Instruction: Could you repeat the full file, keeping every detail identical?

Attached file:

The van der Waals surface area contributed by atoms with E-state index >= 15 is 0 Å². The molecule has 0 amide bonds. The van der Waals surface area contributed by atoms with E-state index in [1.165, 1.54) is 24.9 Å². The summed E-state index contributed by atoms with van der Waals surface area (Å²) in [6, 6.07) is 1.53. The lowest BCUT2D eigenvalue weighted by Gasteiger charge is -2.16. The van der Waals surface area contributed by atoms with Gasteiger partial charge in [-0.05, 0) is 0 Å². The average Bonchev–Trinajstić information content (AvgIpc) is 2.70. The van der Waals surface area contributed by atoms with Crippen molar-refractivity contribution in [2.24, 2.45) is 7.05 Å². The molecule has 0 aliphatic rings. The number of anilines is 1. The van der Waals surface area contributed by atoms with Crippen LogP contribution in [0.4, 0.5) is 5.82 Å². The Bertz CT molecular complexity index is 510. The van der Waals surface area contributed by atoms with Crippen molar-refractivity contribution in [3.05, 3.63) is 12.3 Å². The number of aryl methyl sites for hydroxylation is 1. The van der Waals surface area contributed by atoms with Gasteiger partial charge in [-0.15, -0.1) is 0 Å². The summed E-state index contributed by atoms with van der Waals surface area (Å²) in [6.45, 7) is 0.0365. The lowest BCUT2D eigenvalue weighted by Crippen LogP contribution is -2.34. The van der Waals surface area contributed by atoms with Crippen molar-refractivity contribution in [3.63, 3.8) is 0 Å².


The van der Waals surface area contributed by atoms with E-state index >= 15 is 0 Å². The molecule has 0 amide bonds. The van der Waals surface area contributed by atoms with E-state index in [1.165, 1.54) is 24.9 Å². The summed E-state index contributed by atoms with van der Waals surface area (Å²) in [6, 6.07) is 1.53. The lowest BCUT2D eigenvalue weighted by Gasteiger charge is -2.16. The van der Waals surface area contributed by atoms with Gasteiger partial charge in [-0.05, 0) is 0 Å². The average Bonchev–Trinajstić information content (AvgIpc) is 2.70. The van der Waals surface area contributed by atoms with Crippen molar-refractivity contribution in [2.24, 2.45) is 7.05 Å². The molecule has 0 aliphatic rings. The number of anilines is 1. The van der Waals surface area contributed by atoms with Crippen LogP contribution in [0.4, 0.5) is 5.82 Å². The Bertz CT molecular complexity index is 510. The van der Waals surface area contributed by atoms with Crippen molar-refractivity contribution in [3.05, 3.63) is 12.3 Å². The number of aryl methyl sites for hydroxylation is 1. The van der Waals surface area contributed by atoms with Gasteiger partial charge in [-0.15, -0.1) is 0 Å². The summed E-state index contributed by atoms with van der Waals surface area (Å²) in [6.45, 7) is 0.0365. The lowest BCUT2D eigenvalue weighted by Crippen LogP contribution is -2.34. The van der Waals surface area contributed by atoms with Crippen molar-refractivity contribution in [3.63, 3.8) is 0 Å².